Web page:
Exploitation, Poverty and Marginality among Unaccompanied Migrant Youth
by Stephanie Lynnette Canizales, University of Southern California
With unauthorized youth at the forefront of immigration reform discourse and policy proposals, understanding the diversity of their profiles and experiences is necessary to create holistic immigration policies.
In a new study, 2013 Center for Poverty Research Visiting Graduate Scholar Stephanie Lynnette Canizales conducted qualitative research with unauthorized youth who came to the U.S. as unaccompanied minors in order to support their families abroad. She has found that this growing and at-risk population faces exploitation, poverty and marginality that is neither acknowledged nor addressed by current policies.
- Unauthorized, unaccompanied working youth lack access to the supportive institutions necessary to manage the complex challenges they face.
- Unaccompanied minors are on the economic margins of urban society with low levels of education and knowledge of the English language, which makes them highly vulnerable to worker exploitation and social exclusion.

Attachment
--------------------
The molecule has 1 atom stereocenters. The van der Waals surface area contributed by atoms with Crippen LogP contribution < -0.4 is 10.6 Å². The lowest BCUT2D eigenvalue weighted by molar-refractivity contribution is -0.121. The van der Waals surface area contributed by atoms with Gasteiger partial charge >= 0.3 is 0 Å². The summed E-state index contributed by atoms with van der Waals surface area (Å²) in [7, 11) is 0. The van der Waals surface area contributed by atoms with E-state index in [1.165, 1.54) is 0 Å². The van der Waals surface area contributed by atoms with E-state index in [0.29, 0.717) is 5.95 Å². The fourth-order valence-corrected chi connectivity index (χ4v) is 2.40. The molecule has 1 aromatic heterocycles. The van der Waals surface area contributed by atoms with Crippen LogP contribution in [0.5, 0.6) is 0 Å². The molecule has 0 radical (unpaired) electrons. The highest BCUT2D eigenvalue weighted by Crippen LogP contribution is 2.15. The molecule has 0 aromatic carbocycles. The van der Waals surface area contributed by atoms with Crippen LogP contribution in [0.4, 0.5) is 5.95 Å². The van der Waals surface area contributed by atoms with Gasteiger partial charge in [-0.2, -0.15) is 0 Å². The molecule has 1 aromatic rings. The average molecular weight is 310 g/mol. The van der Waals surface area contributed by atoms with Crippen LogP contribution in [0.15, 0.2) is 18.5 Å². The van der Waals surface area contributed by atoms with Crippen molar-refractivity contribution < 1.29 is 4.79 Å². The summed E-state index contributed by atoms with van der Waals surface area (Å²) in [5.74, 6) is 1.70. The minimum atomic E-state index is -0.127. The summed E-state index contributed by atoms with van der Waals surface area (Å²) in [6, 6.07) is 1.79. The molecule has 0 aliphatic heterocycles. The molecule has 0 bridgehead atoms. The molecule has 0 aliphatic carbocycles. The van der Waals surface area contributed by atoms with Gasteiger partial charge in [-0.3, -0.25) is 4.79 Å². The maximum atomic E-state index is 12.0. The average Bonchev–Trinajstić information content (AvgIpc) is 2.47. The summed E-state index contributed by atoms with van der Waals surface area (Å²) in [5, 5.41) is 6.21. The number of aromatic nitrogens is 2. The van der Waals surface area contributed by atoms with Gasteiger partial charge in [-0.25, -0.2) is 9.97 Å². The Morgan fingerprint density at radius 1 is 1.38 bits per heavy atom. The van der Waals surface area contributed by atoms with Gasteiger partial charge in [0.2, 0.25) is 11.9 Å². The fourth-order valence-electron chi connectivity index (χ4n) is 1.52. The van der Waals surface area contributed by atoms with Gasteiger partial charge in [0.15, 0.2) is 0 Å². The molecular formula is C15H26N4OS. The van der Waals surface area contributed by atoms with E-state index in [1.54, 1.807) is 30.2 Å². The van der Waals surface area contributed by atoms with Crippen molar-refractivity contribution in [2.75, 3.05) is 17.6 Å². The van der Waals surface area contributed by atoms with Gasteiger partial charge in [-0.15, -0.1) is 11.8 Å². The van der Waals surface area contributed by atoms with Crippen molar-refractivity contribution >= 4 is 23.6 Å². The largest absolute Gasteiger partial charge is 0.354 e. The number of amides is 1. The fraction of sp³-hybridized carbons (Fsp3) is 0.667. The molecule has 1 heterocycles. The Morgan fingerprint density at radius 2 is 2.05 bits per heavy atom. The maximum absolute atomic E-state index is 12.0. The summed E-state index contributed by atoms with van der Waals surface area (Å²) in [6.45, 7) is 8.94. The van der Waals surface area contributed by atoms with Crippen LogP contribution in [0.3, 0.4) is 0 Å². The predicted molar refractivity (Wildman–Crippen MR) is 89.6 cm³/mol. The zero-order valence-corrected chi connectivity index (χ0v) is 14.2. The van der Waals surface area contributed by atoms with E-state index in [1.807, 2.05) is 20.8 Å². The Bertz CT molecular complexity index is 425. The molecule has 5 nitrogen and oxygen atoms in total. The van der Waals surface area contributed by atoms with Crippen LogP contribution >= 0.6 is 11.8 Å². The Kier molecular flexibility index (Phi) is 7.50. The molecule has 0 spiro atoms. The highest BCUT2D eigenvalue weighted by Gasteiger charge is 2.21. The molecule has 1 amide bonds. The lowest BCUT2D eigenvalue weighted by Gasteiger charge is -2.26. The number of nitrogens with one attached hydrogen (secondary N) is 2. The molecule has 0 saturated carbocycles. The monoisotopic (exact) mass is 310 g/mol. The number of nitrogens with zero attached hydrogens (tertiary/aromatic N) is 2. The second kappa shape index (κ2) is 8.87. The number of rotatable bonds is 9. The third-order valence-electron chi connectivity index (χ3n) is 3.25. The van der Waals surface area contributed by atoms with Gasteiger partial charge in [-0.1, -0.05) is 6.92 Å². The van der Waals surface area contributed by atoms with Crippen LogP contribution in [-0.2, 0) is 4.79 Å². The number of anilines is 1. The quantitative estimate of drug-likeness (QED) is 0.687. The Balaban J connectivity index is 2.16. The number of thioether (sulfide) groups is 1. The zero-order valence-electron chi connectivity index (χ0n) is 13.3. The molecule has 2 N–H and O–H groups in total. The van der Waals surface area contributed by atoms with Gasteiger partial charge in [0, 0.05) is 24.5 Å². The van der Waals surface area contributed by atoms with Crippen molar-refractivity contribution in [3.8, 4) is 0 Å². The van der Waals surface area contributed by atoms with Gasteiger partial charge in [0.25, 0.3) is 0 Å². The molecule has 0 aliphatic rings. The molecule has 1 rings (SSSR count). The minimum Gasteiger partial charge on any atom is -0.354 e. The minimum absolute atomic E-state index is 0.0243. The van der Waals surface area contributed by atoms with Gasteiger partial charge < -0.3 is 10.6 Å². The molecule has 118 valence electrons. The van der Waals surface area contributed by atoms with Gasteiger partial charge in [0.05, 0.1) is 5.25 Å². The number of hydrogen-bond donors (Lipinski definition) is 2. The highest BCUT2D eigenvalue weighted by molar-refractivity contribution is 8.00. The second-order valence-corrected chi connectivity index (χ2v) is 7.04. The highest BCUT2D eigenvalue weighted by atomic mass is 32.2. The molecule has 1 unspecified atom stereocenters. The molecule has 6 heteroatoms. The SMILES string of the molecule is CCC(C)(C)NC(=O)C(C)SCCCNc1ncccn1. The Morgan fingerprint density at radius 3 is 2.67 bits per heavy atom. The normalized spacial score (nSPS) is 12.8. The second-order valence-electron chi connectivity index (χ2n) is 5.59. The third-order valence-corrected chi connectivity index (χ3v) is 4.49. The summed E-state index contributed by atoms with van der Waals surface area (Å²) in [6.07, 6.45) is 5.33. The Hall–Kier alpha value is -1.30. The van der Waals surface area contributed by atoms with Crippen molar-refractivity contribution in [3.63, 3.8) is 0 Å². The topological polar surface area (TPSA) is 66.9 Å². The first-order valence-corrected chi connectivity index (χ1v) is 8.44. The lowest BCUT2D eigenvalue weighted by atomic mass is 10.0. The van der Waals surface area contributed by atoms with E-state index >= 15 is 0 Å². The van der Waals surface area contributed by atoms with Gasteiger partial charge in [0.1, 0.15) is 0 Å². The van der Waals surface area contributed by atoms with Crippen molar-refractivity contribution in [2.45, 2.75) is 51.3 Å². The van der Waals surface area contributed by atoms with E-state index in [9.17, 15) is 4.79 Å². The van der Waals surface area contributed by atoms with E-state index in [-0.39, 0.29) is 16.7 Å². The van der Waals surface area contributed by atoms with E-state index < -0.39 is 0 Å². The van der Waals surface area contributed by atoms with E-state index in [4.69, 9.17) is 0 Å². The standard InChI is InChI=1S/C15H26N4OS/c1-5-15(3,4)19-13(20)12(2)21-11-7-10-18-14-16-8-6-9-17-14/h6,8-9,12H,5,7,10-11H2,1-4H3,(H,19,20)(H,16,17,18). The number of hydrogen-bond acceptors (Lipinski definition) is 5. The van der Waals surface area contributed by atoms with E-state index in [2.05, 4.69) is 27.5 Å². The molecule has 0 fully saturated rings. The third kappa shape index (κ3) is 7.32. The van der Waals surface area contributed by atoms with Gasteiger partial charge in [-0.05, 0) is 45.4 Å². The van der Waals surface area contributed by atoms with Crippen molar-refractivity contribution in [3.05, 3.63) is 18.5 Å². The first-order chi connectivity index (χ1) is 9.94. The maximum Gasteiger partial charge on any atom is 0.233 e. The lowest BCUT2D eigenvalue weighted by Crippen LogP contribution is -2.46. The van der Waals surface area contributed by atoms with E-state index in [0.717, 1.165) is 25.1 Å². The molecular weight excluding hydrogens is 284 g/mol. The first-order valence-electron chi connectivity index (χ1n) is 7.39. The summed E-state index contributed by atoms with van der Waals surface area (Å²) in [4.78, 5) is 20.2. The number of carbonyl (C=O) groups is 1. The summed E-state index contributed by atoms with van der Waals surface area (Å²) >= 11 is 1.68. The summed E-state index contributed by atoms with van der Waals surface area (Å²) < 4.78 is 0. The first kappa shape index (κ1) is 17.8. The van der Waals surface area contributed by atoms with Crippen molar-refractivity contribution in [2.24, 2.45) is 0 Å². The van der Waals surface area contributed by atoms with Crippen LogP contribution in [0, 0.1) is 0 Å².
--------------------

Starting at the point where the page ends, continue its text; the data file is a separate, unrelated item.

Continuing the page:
- Their precarious legal and financial situations lead to high levels of stress, depression, anxiety and physical pain.
Immigrant youth have been at the center of comprehensive federal immigration reform discussions since President Obama’s reelection in 2012. Approximately five million undocumented youth live in the U.S. today, with 1.1 million in California alone.
Research emphasizes the mental and emotional health risks of being denied access to rites of passage such as getting a job or driver’s license, or applying for college. Unaccompanied youth also lack the capital associated with parent or guardian support and participation in traditional supportive school environments that provide mentors and peers who legitimate social identity and membership.
Both the Development, Relief, and Education for Alien Minors (DREAM) Act, proposed in 2001, and Deferred Action for Childhood Arrivals (DACA), signed in June 2012, target unauthorized youth for legalization. However, education or military service requirements overlook 62 percent of the unauthorized youth population, including the subjects of this research—unaccompanied youth and young adults who come to the US to work to support families abroad.
Unaccompanied Immigrant Youth in Los
This study involved more than a year of ethnographic observations and in-depth interviews of an informal immigrant youth support group in Los Angeles. In nearly 200 hours of fieldwork, Canizales interacted with anywhere between ten and 30 youth at each meeting, and conducted 15 in-depth interviews to supplement field observations.